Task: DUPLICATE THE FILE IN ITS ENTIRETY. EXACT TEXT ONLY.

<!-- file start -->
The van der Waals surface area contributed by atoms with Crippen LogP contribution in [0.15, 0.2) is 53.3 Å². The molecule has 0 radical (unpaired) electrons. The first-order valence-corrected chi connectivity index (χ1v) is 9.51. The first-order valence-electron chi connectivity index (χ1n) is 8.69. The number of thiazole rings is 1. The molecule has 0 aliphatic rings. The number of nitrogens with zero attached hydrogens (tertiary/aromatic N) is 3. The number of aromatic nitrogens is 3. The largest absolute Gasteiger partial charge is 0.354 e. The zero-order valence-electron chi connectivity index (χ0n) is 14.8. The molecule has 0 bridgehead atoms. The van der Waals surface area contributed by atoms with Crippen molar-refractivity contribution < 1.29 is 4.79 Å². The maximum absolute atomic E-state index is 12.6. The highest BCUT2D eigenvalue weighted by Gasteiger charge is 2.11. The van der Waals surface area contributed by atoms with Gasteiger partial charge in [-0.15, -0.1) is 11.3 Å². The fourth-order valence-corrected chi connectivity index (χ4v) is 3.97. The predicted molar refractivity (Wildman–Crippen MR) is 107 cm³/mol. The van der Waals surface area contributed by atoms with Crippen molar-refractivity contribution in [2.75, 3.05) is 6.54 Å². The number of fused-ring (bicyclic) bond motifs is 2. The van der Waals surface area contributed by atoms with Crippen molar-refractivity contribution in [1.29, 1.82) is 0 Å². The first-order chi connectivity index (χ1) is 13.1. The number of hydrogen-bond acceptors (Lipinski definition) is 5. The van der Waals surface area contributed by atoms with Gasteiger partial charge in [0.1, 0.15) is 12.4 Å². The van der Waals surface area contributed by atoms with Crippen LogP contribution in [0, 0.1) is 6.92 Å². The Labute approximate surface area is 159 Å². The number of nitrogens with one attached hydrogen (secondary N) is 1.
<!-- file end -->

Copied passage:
The van der Waals surface area contributed by atoms with Crippen LogP contribution in [0.15, 0.2) is 53.3 Å². The molecule has 0 radical (unpaired) electrons. The first-order valence-corrected chi connectivity index (χ1v) is 9.51. The first-order valence-electron chi connectivity index (χ1n) is 8.69. The number of thiazole rings is 1. The molecule has 0 aliphatic rings. The number of nitrogens with zero attached hydrogens (tertiary/aromatic N) is 3. The number of aromatic nitrogens is 3. The largest absolute Gasteiger partial charge is 0.354 e. The zero-order valence-electron chi connectivity index (χ0n) is 14.8. The molecule has 0 bridgehead atoms. The van der Waals surface area contributed by atoms with Crippen molar-refractivity contribution < 1.29 is 4.79 Å². The maximum absolute atomic E-state index is 12.6. The highest BCUT2D eigenvalue weighted by Gasteiger charge is 2.11. The van der Waals surface area contributed by atoms with Gasteiger partial charge in [-0.15, -0.1) is 11.3 Å². The fourth-order valence-corrected chi connectivity index (χ4v) is 3.97. The predicted molar refractivity (Wildman–Crippen MR) is 107 cm³/mol. The van der Waals surface area contributed by atoms with Crippen molar-refractivity contribution in [2.75, 3.05) is 6.54 Å². The number of fused-ring (bicyclic) bond motifs is 2. The van der Waals surface area contributed by atoms with Crippen molar-refractivity contribution in [1.29, 1.82) is 0 Å². The first-order chi connectivity index (χ1) is 13.1. The number of hydrogen-bond acceptors (Lipinski definition) is 5. The van der Waals surface area contributed by atoms with Gasteiger partial charge in [0.1, 0.15) is 12.4 Å². The van der Waals surface area contributed by atoms with Crippen LogP contribution in [0, 0.1) is 6.92 Å². The Labute approximate surface area is 159 Å². The number of nitrogens with one attached hydrogen (secondary N) is 1.